The Budget Control Act of 2011 (enacted on August 2 as Public Law 112-25) made several changes to federal programs and established budget enforcement mechanisms—including caps on future discretionary appropriations—that were estimated to reduce federal budget deficits by a total of at least $2.1 trillion over the 2012–2021 period. The caps on discretionary appropriations will decrease spending (including debt-service costs) by an estimated $0.9 trillion during that period, compared with what such spending would have been if annual appropriations had grown at the rate of inflation. At least another $1.2 trillion in deficit reduction was anticipated from provisions related to a newly established Congressional Joint Select Committee on Deficit Reduction. That committee is charged with proposing legislation to trim budget deficits by at least $1.5 trillion between 2012 and 2021. However, if legislation originating from the committee and estimated to produce at least $1.2 trillion in deficit reduction (including an allowance for interest savings) is not enacted by January 15, 2012, automatic procedures for cutting both discretionary and mandatory spending will take effect. The magnitude of those cuts would depend on any shortfall in the estimated effects of such legislation relative to the $1.2 trillion amount.
The automatic reductions—if triggered—would take the form of equal cuts (in dollar terms) in defense and nondefense spending starting in fiscal year 2013. Those cuts would be achieved by lowering the caps on discretionary budget authority specified in the Budget Control Act and by automatically cancelling budgetary resources (a process known as sequestration) for some programs and activities financed by mandatory spending. The law exempts a significant portion of mandatory spending from sequestration, however. The total savings attributed to the automatic procedures would include lower debt-service costs resulting from those cuts.
The Congressional Budget Office (CBO) has estimated the changes in discretionary and mandatory spending that would occur if the automatic enforcement mechanisms were triggered because no new deficit reduction legislation was enacted. CBO’s analysis can only approximate the ultimate results; the Administration’s Office of Management and Budget (OMB) would be responsible for implementing any such automatic reductions on the basis of its own estimates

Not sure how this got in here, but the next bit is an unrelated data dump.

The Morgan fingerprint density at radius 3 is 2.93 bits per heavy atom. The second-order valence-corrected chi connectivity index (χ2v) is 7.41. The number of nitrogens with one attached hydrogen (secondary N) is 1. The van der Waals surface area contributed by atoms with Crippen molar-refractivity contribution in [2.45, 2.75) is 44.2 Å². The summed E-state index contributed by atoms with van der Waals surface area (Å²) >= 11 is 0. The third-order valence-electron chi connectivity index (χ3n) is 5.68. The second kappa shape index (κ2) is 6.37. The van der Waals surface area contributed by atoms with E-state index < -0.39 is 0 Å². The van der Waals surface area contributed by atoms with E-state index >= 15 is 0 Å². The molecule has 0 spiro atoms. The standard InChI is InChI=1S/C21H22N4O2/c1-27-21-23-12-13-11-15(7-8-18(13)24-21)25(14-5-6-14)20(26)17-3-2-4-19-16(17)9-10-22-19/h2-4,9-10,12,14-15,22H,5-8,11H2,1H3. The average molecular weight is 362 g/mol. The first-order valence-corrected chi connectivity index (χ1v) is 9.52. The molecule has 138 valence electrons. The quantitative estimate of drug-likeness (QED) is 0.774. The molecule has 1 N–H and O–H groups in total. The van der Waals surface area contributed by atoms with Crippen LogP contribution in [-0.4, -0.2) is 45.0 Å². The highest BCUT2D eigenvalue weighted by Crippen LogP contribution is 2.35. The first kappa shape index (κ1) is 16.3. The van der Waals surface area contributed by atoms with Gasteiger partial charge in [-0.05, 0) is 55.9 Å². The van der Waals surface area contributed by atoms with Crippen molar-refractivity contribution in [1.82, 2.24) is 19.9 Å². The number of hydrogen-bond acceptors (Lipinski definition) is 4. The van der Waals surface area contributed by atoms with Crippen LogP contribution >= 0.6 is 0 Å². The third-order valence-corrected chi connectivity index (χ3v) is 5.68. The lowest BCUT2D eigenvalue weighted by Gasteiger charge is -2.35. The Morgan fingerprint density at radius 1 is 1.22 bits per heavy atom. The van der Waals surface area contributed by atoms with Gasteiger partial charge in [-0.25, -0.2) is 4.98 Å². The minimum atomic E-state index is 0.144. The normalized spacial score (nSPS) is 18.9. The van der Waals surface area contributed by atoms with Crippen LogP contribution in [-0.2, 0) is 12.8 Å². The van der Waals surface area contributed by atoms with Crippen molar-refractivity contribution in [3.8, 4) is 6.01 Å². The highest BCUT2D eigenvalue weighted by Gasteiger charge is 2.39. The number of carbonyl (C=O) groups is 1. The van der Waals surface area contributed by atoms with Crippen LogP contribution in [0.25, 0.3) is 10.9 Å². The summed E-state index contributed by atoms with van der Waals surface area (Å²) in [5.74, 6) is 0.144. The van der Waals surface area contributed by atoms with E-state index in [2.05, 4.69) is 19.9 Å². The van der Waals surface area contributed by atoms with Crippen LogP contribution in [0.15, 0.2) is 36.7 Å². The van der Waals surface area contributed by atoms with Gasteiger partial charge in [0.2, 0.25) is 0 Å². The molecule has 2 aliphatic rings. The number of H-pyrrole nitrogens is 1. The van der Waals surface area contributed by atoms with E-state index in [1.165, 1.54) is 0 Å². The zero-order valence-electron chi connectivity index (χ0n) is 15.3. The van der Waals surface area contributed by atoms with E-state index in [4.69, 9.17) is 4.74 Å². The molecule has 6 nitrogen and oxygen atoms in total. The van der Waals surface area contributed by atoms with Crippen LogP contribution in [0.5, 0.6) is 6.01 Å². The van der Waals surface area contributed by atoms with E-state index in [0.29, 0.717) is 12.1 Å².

CBO estimates that, if no legislation originating from the deficit reduction committee was enacted, the automatic enforcement process specified in the Budget Control Act would produce the following results between 2013 and 2021:
- Reductions ranging from 10.0 percent (in 2013) to 8.5 percent (in 2021) in the caps on new discretionary appropriations for defense programs, yielding total outlay savings of $454 billion.
- Reductions ranging from 7.8 percent (in 2013) to 5.5 percent (in 2021) in the caps on new discretionary appropriations for nondefense programs, resulting in outlay savings of $294 billion.
- Reductions ranging from 10.0 percent (in 2013) to 8.5 percent (in 2021) in mandatory budgetary resources for nonexempt defense programs, generating savings of about $0.1 billion.
- Reductions of 2.0 percent each year in most Medicare spending because of the application of a special rule that applies to that program, producing savings of $123 billion, and reductions ranging from 7.8 percent (in 2013) to 5.5 percent (in 2021) in mandatory budgetary resources for other nonexempt nondefense programs and activities, yielding savings of $47 billion. Thus, savings in nondefense mandatory spending would total $170 billion.
- About $31 billion in outlays stemming from the reductions in premiums for Part B of Medicare and other changes in spending that would result from the sequestration actions.
- An estimated reduction of $169 billion in debt-service costs.
In all, those automatic cuts would produce net budgetary savings of about $1.1 trillion over the 2013–2021 period, CBO estimates. That amount is lower than the $1.2 trillion figure for deficit reduction in the Budget Control Act for three reasons. First, because of the lag in timing between appropriations and subsequent expenditures, part of the savings from the automatic cuts in budgetary resources would occur after 2021. Second, CBO expects that some reductions—particularly those related to Medicare—would have other effects that would boost net spending (by the $31 billion mentioned above). Third, CBO estimates that the reduction in debt-service costs would be lower than the amount of such savings stipulated in the Budget Control Act.
The majority of the savings from the automatic spending reductions would stem from further cuts in discretionary spending (beyond those embodied in the new law’s caps on discretionary budget authority). CBO expects that about 71 percent of the net savings from the automatic procedures would come from lowering the caps on discretionary appropriations, 13 percent would come from a net reduction in mandatory spending, and 16 percent would result from lower debt-service costs.
Of course, the Budget Control Act could produce outcomes that are very different than the figures outlined above. The Congress could enact legislation originating from the deficit reduction committee that would produce $1.2 trillion in savings through changes that differ significantly from the automatic reductions that would be required in the absence of such legislation. Or such legislation could yield some savings, but less than $1.2 trillion, so the automatic procedures would have a smaller impact than CBO has estimated here. Alternatively, the deficit reduction committee could recommend, and the Congress could enact, legislation saving significantly more than $1.2 trillion. (The Budget Control Act states that the committee’s goal is to achieve at least $1.5 trillion in savings over the 2012–2021 period.)